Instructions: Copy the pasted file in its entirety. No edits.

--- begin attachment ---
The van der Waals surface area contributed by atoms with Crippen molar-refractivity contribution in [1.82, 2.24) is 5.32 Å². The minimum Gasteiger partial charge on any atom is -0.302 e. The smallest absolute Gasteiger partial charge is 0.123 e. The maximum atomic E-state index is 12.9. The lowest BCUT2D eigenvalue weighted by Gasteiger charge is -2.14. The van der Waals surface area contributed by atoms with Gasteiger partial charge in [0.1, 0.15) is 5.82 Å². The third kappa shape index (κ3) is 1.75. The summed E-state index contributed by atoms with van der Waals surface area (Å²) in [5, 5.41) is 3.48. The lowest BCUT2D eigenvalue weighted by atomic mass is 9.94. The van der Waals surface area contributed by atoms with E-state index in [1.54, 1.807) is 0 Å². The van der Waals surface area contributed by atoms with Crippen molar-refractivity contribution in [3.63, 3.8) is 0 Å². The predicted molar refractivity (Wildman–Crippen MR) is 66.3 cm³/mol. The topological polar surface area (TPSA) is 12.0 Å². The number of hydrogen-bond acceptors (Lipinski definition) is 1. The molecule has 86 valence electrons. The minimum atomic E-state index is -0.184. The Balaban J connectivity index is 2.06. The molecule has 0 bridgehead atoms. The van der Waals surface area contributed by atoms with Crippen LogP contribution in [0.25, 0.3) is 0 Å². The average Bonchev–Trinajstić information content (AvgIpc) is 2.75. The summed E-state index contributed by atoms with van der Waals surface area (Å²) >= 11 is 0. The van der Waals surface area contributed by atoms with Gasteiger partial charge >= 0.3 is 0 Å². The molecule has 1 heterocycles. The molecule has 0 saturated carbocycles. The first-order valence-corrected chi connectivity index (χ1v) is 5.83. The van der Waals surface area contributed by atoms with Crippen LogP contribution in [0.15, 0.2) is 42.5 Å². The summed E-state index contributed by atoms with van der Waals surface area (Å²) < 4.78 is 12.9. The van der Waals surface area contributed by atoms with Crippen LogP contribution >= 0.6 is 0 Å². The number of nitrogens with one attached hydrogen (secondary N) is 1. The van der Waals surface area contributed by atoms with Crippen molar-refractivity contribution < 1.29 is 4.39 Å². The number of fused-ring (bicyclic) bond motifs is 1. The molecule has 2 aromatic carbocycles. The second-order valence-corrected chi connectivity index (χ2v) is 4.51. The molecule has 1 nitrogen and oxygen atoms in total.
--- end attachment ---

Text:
The van der Waals surface area contributed by atoms with Crippen molar-refractivity contribution in [1.82, 2.24) is 5.32 Å². The minimum Gasteiger partial charge on any atom is -0.302 e. The smallest absolute Gasteiger partial charge is 0.123 e. The maximum atomic E-state index is 12.9. The lowest BCUT2D eigenvalue weighted by Gasteiger charge is -2.14. The van der Waals surface area contributed by atoms with Gasteiger partial charge in [0.1, 0.15) is 5.82 Å². The third kappa shape index (κ3) is 1.75. The summed E-state index contributed by atoms with van der Waals surface area (Å²) in [5, 5.41) is 3.48. The lowest BCUT2D eigenvalue weighted by atomic mass is 9.94. The van der Waals surface area contributed by atoms with E-state index in [1.54, 1.807) is 0 Å². The van der Waals surface area contributed by atoms with Crippen molar-refractivity contribution in [3.63, 3.8) is 0 Å². The predicted molar refractivity (Wildman–Crippen MR) is 66.3 cm³/mol. The topological polar surface area (TPSA) is 12.0 Å². The number of hydrogen-bond acceptors (Lipinski definition) is 1. The molecule has 86 valence electrons. The minimum atomic E-state index is -0.184. The Balaban J connectivity index is 2.06. The molecule has 0 bridgehead atoms. The van der Waals surface area contributed by atoms with Crippen LogP contribution in [0.25, 0.3) is 0 Å². The average Bonchev–Trinajstić information content (AvgIpc) is 2.75. The summed E-state index contributed by atoms with van der Waals surface area (Å²) >= 11 is 0. The van der Waals surface area contributed by atoms with Gasteiger partial charge >= 0.3 is 0 Å². The molecule has 1 heterocycles. The molecule has 0 saturated carbocycles. The first-order valence-corrected chi connectivity index (χ1v) is 5.83. The van der Waals surface area contributed by atoms with Crippen LogP contribution in [0.15, 0.2) is 42.5 Å². The summed E-state index contributed by atoms with van der Waals surface area (Å²) < 4.78 is 12.9. The van der Waals surface area contributed by atoms with Crippen LogP contribution >= 0.6 is 0 Å². The number of nitrogens with one attached hydrogen (secondary N) is 1. The van der Waals surface area contributed by atoms with Crippen molar-refractivity contribution < 1.29 is 4.39 Å². The number of fused-ring (bicyclic) bond motifs is 1. The molecule has 2 aromatic carbocycles. The second-order valence-corrected chi connectivity index (χ2v) is 4.51. The molecule has 1 nitrogen and oxygen atoms in total.